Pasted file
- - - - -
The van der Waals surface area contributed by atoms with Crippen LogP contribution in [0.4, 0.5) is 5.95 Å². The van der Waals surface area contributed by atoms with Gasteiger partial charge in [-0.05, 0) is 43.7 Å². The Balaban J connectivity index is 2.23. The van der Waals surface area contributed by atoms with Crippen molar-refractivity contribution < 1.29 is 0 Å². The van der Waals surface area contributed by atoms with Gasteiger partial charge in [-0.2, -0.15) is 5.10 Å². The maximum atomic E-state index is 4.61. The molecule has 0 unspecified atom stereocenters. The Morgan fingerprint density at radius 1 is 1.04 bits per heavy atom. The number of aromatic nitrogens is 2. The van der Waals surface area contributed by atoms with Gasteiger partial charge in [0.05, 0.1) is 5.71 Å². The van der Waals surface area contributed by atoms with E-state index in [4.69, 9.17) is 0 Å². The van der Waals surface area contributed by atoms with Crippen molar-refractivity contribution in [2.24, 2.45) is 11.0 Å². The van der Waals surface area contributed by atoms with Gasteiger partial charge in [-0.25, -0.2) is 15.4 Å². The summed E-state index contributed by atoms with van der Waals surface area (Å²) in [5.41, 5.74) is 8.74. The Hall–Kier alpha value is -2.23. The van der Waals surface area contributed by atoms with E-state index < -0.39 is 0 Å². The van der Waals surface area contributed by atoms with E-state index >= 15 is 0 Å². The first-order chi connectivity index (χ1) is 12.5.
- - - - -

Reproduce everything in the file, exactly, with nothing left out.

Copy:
The van der Waals surface area contributed by atoms with Crippen LogP contribution in [0.4, 0.5) is 5.95 Å². The van der Waals surface area contributed by atoms with Gasteiger partial charge in [-0.05, 0) is 43.7 Å². The Balaban J connectivity index is 2.23. The van der Waals surface area contributed by atoms with Crippen molar-refractivity contribution < 1.29 is 0 Å². The van der Waals surface area contributed by atoms with Gasteiger partial charge in [-0.2, -0.15) is 5.10 Å². The maximum atomic E-state index is 4.61. The molecule has 0 unspecified atom stereocenters. The Morgan fingerprint density at radius 1 is 1.04 bits per heavy atom. The number of aromatic nitrogens is 2. The van der Waals surface area contributed by atoms with Gasteiger partial charge in [0.05, 0.1) is 5.71 Å². The van der Waals surface area contributed by atoms with E-state index in [4.69, 9.17) is 0 Å². The van der Waals surface area contributed by atoms with Crippen molar-refractivity contribution in [2.24, 2.45) is 11.0 Å². The van der Waals surface area contributed by atoms with Gasteiger partial charge in [-0.25, -0.2) is 15.4 Å². The summed E-state index contributed by atoms with van der Waals surface area (Å²) in [5.41, 5.74) is 8.74. The Hall–Kier alpha value is -2.23. The van der Waals surface area contributed by atoms with E-state index < -0.39 is 0 Å². The van der Waals surface area contributed by atoms with E-state index >= 15 is 0 Å². The first-order chi connectivity index (χ1) is 12.5.